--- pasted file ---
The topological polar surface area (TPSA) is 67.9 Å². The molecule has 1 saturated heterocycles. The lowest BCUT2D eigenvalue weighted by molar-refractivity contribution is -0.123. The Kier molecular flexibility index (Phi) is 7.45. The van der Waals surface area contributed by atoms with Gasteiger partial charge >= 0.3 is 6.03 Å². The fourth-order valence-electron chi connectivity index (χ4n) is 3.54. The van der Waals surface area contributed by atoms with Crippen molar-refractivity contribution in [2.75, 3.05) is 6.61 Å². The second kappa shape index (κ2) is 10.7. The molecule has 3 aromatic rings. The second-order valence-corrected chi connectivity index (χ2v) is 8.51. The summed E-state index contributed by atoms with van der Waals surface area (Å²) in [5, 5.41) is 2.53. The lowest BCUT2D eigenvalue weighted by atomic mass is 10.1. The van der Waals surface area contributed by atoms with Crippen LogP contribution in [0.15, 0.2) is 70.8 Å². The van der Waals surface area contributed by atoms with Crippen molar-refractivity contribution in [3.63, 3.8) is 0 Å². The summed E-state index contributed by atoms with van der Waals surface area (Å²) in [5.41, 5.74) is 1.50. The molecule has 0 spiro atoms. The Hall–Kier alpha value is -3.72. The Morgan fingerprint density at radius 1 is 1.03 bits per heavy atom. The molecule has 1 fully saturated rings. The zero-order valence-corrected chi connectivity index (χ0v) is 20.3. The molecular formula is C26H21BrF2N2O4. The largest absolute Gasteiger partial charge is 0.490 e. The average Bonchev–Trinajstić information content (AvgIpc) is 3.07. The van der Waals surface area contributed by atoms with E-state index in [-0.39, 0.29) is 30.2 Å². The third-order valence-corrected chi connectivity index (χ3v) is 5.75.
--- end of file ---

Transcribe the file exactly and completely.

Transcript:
The topological polar surface area (TPSA) is 67.9 Å². The molecule has 1 saturated heterocycles. The lowest BCUT2D eigenvalue weighted by molar-refractivity contribution is -0.123. The Kier molecular flexibility index (Phi) is 7.45. The van der Waals surface area contributed by atoms with Gasteiger partial charge >= 0.3 is 6.03 Å². The fourth-order valence-electron chi connectivity index (χ4n) is 3.54. The van der Waals surface area contributed by atoms with Crippen molar-refractivity contribution in [2.75, 3.05) is 6.61 Å². The second kappa shape index (κ2) is 10.7. The molecule has 3 aromatic rings. The second-order valence-corrected chi connectivity index (χ2v) is 8.51. The summed E-state index contributed by atoms with van der Waals surface area (Å²) in [5, 5.41) is 2.53. The lowest BCUT2D eigenvalue weighted by atomic mass is 10.1. The van der Waals surface area contributed by atoms with Crippen LogP contribution in [0.15, 0.2) is 70.8 Å². The van der Waals surface area contributed by atoms with Crippen molar-refractivity contribution in [3.63, 3.8) is 0 Å². The summed E-state index contributed by atoms with van der Waals surface area (Å²) in [5.41, 5.74) is 1.50. The molecule has 0 spiro atoms. The Hall–Kier alpha value is -3.72. The Morgan fingerprint density at radius 1 is 1.03 bits per heavy atom. The molecule has 1 fully saturated rings. The zero-order valence-corrected chi connectivity index (χ0v) is 20.3. The molecular formula is C26H21BrF2N2O4. The largest absolute Gasteiger partial charge is 0.490 e. The average Bonchev–Trinajstić information content (AvgIpc) is 3.07. The van der Waals surface area contributed by atoms with E-state index in [-0.39, 0.29) is 30.2 Å². The third-order valence-corrected chi connectivity index (χ3v) is 5.75.